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LoRa May Not Be for Long Haul at Orange

LoRa May Not Be for Long Haul at Orange | cross pond high tech | Scoop.it

On the face of it, Orange has made a pretty strong commitment to LoRa, one of a crop of low-power, wide-area (or LPWA) network technologies designed to support more rudimentary Internet of Things (IoT) services. 

In November, the French incumbent revealed it was building a LoRa network in 17 of France's biggest cities and would gradually roll out the network on a nationwide basis thereafter. A few months earlier, its venture capital arm, Orange Digital Ventures, stumped up $3 million of the $25 million in funding then raised by Actility, a French company developing OSS and BSS functionality for LoRa deployments. (See Telcos Invest in IoT Tech Startup.)

Yet Orange (NYSE: FTE) has acknowledged that LoRa is far from ideal. As an "open" technology, it holds strong attractions for the service provider over Sigfox, another LPWA technology that is fully proprietary. But this openness combined with LPWA's reliance on unlicensed spectrum is also problematic, admits Luc Bretones, the executive vice president of Orange's Technocentre-named product and design facilities.

Philippe J DEWOST's insight:

May LoRa be as transitional as it looks promising ? Orange's indoor push through combining LoRa lamps with employee crowd-deployment is interesting nonetheless, as is its ambition to cover France by the end of 2016.

But with Intel reportedly readying a line of LTE-narrowband chips in the "couple of bucks" price range we could see the IoT landscape continue to evolve fast as Telcos will try to regain control.

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Emmanuel HAVET's curator insight, March 18, 2016 6:16 AM

May LoRa be as transitional as it looks promising ? Orange's indoor push through combining LoRa lamps with employee crowd-deployment is interesting nonetheless, as is its ambition to cover France by the end of 2016.

But with Intel reportedly readying a line of LTE-narrowband chips in the "couple of bucks" price range we could see the IoT landscape continue to evolve fast as Telcos will try to regain control.

michel verstrepen's curator insight, March 18, 2016 8:53 AM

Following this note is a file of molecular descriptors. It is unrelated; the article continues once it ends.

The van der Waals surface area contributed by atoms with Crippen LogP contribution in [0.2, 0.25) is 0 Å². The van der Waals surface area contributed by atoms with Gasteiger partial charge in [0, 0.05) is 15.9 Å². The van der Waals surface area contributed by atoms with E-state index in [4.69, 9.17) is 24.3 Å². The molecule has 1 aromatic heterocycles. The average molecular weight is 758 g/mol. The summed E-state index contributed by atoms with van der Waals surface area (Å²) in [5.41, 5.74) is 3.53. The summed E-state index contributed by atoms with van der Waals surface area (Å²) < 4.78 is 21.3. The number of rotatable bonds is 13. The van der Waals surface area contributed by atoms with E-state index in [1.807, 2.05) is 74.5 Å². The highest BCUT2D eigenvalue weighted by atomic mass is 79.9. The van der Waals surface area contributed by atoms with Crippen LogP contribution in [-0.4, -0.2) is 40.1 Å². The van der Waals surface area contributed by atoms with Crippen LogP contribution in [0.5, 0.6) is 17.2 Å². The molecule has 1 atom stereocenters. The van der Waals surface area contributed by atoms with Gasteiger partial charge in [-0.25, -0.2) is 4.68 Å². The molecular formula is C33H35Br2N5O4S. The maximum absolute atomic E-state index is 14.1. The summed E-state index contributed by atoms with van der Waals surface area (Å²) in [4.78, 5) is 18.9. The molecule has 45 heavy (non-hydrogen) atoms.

May LoRa be as transitional as it looks promising ? Orange's indoor push through combining LoRa lamps with employee crowd-deployment is interesting nonetheless, as is its ambition to cover France by the end of 2016.

But with Intel reportedly readying a line of LTE-narrowband chips in the "couple of bucks" price range we could see the IoT landscape continue to evolve fast as Telcos will try to regain control.

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Cloud open doors for telecoms

Cloud open doors for telecoms | cross pond high tech | Scoop.it

"In addition to connections, for carriers, jumping into cloud computing offerings can be a way to make additional revenue with services. “Many have stepped up to provide end-to-end cloud solutions,” DeCarlo pointed out. “Telecom companies have more than just the network; most also have significant data center infrastructures and deep expertise in virtualization. They can leverage this to create complete end-to-end cloud solutions, particularly in areas like IaaS.”

 

Indeed, there are opportunities available for carriers that decide to include cloud in their portfolio. DeCarlo highlighted that cloud services could give carriers more than just a source of replacement revenue for services whose margins are declining rapidly. “On-demand service can introduce a whole new set of prospects to the carrier’s services and open up new market growth sectors to the provider,” she said."

Philippe J DEWOST's insight:

and this time, we're not talking backdoors (see Barracuda's SSHGate)

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Over 40 Terabits/s across more than 1800 kilometers : Verizon, NEC claim fiber speed records

Verizon and NEC said they have successfully sent the highest-capacity transmissions for regional and long-haul distances over field fiber.

 The two companies said tests showed that by expanding from one band to two bands, the C-band and the L-band, the two firms were able to transmit 40.5 terabits per second for a long-haul distance of more than 1,800 kilometers (1,118 miles) and 54.2 Tb/s over a regional distance of more than 630 kilometers (391 miles), using Verizon’s fiber loop outside Dallas. The achievement was accomplished by tightly packing optical channels in the two bands of the optical fiber spectrum, the two firms added.
Philippe J DEWOST's insight:

How would you call Very Hight BroadBand ? VHBB ? TTHD (Très Très Haut Débit in French) ?

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